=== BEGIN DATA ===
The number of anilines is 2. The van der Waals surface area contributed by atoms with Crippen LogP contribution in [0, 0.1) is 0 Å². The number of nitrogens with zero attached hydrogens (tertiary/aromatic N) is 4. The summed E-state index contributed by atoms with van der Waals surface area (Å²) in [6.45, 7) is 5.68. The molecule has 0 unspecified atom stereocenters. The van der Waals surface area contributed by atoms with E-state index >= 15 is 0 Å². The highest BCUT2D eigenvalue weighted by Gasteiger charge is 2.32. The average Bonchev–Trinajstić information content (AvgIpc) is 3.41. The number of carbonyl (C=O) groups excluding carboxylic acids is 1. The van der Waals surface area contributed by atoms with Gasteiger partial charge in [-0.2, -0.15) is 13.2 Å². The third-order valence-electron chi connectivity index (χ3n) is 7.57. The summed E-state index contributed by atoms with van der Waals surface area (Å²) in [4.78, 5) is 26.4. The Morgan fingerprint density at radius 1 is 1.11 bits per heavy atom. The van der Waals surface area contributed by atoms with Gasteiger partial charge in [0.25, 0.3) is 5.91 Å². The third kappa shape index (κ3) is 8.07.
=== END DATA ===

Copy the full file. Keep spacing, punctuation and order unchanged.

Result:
The number of anilines is 2. The van der Waals surface area contributed by atoms with Crippen LogP contribution in [0, 0.1) is 0 Å². The number of nitrogens with zero attached hydrogens (tertiary/aromatic N) is 4. The summed E-state index contributed by atoms with van der Waals surface area (Å²) in [6.45, 7) is 5.68. The molecule has 0 unspecified atom stereocenters. The van der Waals surface area contributed by atoms with E-state index >= 15 is 0 Å². The highest BCUT2D eigenvalue weighted by Gasteiger charge is 2.32. The average Bonchev–Trinajstić information content (AvgIpc) is 3.41. The number of carbonyl (C=O) groups excluding carboxylic acids is 1. The van der Waals surface area contributed by atoms with Gasteiger partial charge in [-0.2, -0.15) is 13.2 Å². The third-order valence-electron chi connectivity index (χ3n) is 7.57. The summed E-state index contributed by atoms with van der Waals surface area (Å²) in [4.78, 5) is 26.4. The Morgan fingerprint density at radius 1 is 1.11 bits per heavy atom. The van der Waals surface area contributed by atoms with Gasteiger partial charge in [0.25, 0.3) is 5.91 Å². The third kappa shape index (κ3) is 8.07.